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James Moody joins Terence Blanchard and Benny Green for Nationwide Monterey Jazz Festival Tour PDF Print
Written by Ronaldo Oregano   
Friday, 28 December 2007
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James Moody
Building on the exciting and unprecedented legacy of fifty years of historic jazz presentation, the Monterey Jazz Festival has announced the nationwide, ten-week, fifty-four date Monterey Jazz Festival 50th Anniversary Tour in 2008. Heralded as a meeting of three generations of jazz masters, the 50th Anniversary Monterey Jazz Festival All-Star Band features the leaders of the past, present and future with Terence Blanchard on trumpet, James Moody on saxophone, Benny Green on piano, Derrick Hodge on bass and Kendrick Scott on drums. Vocalist Nnenna Freelon will also be a featured member of the group as they embark on the twenty-two state tour starting in January, 2008. If you can’t come to Monterey, Monterey will come to you! A schedule of the tour follows this article.

Since the 1940s, saxophone master James Moody has serenaded audiences with his signature song "Moody's Mood for Love," an improvisation on the chord progressions of "I'm in the Mood for Love." Whether he’s playing tenor sax, the alto, soprano or flute, Moody does so with the fluidity, resonance and passion that has made him one of the most expressive and enduring figures in modern jazz. A born performer, Moody always engages the audience with his wit and wisdom as well as his woodwind prowess.
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2008 Panama Jazz Festival PDF Print
Written by Administrator   
Sunday, 18 November 2007

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Danilo Perez
 

Founded by Panamanian pianist Danilo Pérez, the Panama Jazz Festival, which celebrates its 5th birthday January 21 - 26, 2008 was created in order to exchange cultural experiences between the best musicians in the world and the Panamanian people. Perez’s vision has guided the growth of the festival, which while continuing to bring top tier international artists to perform in ticketed and free events, now has as its inextricable center the need to address music education. According to Pérez, “Each year we have been expanding the educational aspect of the Festival, bringing in more notable musicians as master teachers, additional major educational institutions, growing the audition process, reaching out to the most needy communities in Panama and increasing the amount and kind of scholarships, and the cultural opportunities we are able to make available to the young people of Panama. We now see ourselves as an educational and cultural convention, as opposed to a traditional jazz festival,” he continued, “Of course bringing top American and International talent to perform in the Festival continues to be a very integral and exciting part of what we do. It is the performances, the ticket sales, the government and corporate sponsorship of the Festival that makes it possible to fund our educational agenda.”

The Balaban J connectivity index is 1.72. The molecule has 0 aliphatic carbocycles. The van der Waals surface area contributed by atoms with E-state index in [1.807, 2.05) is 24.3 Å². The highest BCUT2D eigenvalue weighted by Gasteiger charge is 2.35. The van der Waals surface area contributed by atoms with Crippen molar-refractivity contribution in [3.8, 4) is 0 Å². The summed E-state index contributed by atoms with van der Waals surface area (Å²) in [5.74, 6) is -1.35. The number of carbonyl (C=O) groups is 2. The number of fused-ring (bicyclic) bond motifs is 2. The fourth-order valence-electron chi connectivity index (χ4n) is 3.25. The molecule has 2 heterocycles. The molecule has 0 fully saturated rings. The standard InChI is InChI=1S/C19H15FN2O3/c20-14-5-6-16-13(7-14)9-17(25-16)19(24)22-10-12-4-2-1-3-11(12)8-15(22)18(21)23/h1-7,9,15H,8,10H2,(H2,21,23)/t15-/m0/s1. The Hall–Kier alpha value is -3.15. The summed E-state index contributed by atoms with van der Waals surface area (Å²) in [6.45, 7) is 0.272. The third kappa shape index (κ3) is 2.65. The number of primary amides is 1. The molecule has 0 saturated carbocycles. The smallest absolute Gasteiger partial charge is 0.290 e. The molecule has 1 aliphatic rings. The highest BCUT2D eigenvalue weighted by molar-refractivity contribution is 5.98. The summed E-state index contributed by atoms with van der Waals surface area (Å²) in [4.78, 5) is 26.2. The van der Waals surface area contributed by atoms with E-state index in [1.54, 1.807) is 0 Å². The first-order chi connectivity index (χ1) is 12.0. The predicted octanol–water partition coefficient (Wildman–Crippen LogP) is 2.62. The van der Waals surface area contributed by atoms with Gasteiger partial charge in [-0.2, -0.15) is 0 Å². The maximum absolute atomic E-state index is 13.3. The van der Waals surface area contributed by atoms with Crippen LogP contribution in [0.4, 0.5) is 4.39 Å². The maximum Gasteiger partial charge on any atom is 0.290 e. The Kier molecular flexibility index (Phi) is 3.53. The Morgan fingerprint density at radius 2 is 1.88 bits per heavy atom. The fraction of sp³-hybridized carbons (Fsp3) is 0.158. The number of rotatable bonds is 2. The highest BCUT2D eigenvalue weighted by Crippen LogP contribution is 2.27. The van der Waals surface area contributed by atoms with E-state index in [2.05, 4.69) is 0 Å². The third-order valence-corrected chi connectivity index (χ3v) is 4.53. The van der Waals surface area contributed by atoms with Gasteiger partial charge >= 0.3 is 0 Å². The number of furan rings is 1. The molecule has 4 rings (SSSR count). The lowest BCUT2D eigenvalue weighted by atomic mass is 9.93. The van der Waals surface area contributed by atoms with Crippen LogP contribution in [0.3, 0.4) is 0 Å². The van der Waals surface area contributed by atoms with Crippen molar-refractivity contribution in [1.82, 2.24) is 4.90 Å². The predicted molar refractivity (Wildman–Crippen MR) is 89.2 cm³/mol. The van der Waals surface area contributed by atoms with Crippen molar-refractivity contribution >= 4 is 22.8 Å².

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50th Annual Monterey Jazz Festival, Day Two: From Blues to the Silvery Moon PDF Print
Written by Pamela Espeland   
Monday, 24 September 2007

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James Hunter©John Whiting
It was one of those days that made you vow to attend the Monterey Jazz Festival every September for the rest of your natural life, even if it means bringing your walker. Which plenty of people do.

Saturday is blues day, and we had two chances to hear James Hunter and Otis Taylor: first in the Arena and afterward at the Garden Stage. We chose the up-close-and-personal Garden Stage.

Hunter is an English guitarist, singer, songwriter, and arranger with an old-school soul man’s scream, rubbery knees, and a wicked wit. Raised in a mobile home in an onion field in Thorrington, formerly a railroad worker and busker, he has won fans including Van Morrison, who calls him “one of the best voices…in British R&B and soul.” Backed by his solid band, he delivered song after song to an audience that wanted to dance and did, including an elegant couple who dipped and twirled as if they were on a ballroom floor.